CLF’s Sr. Research Program Coordinators Jesse Kurtz-Nicholl and Sarah Rodman are visiting Cuba as part of a Natural Environmental Ecological Management delegation. Members of the group will see first hand large-scale Cuban infrastructure developed to support its 18-year-old, world-renowned sustainable agricultural system in both the rural and urban sectors.
I’ve just returned from eight days in Cuba studying their sustainable agricultural system — especially their urban agriculture sector — and I have several key take-aways.
One of the biggest insights was the untapped potential of urban agriculture as a creator of good jobs. The Cuban system was reported to have provided over 300,000 employment opportunities and significant community development. (Koont, S. 2009) In a country of 12 million people, that means 2.5% of the Cuban population is employed in urban agriculture and its related industries.
Now, for many reasons, you cannot and should not compare Cuba to the United States with regard to agriculture. The two nations have different economic and political systems, cultures, climate and much more, but that does not mean that Cuban urban agriculture cannot provide lessons to us here in the U.S. I have long been interested in urban agriculture – not only as a way to provide healthy, local produce, but as a community development and youth development tool and, yes, a job creator. This is the mindset I had when I met Miguel Salcines and his Vivero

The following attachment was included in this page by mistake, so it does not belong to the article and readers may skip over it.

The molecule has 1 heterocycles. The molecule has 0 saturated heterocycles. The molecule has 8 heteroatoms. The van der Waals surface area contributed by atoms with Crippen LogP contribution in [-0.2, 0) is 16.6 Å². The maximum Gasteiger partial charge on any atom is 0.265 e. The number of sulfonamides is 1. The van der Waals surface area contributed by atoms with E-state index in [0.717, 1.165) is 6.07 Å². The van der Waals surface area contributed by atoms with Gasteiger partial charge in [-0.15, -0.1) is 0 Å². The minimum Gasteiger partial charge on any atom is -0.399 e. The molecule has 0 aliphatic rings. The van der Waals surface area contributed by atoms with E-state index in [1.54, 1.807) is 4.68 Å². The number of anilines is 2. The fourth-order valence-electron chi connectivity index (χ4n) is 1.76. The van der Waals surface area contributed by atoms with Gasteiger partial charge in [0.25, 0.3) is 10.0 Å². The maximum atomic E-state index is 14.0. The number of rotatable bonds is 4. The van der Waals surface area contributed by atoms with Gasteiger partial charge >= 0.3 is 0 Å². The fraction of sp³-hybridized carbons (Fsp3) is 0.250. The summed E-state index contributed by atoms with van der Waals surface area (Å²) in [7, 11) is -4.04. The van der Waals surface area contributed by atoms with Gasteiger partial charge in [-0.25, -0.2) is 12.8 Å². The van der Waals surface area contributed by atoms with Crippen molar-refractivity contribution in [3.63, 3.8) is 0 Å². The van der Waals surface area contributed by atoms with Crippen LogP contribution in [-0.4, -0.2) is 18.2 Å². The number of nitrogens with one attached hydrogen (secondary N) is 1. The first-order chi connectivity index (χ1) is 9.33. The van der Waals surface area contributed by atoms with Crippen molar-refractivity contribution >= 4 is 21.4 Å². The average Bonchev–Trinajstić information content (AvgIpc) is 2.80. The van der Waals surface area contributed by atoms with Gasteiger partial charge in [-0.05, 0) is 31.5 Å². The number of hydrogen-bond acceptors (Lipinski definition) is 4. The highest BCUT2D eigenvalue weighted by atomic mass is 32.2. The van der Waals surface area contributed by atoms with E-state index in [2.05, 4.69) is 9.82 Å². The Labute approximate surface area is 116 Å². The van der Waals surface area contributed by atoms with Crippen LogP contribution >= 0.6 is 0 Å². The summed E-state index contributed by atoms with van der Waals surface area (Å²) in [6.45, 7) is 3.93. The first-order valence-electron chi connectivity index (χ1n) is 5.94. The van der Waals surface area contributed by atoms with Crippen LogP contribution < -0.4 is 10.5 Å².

Vivero Organiponico is a 10-hectare (24-acre) urban farm within Alamar, a neighborhood of Havana. It is surrounded by apartments, houses, parks and the normal activities of a Havana neighborhood. The farm produces 12 to 15 crops for market, from eggplant to tomatoes, to lettuce, cabbage and onions. It sends produce to market 365 days a year. The farm grows intensively, turning over beds at a blistering rate, sometimes getting eleven cycles of greens out of a bed in a single year. It uses no chemical pesticides and no artificial fertilizers, but can draw fertility from its cattle and its large vermicomposting and mycorrhizae systems.
This organiponico is called a UBPC (basic unit of cooperative production) which is a sector of Cuban agriculture where farms are run on a cooperative basis, managed independently by individuals not employed by the Cuban government. The farms’ managers pay salaries and taxes, make profits and set prices. While in certain situations UBPC’s have levels of production that they must meet for the state (often sold to the state below the cost of production), even in those situations they can sell much of their surplus produce into local farmers markets and keep the profit for their cooperatives. Read More >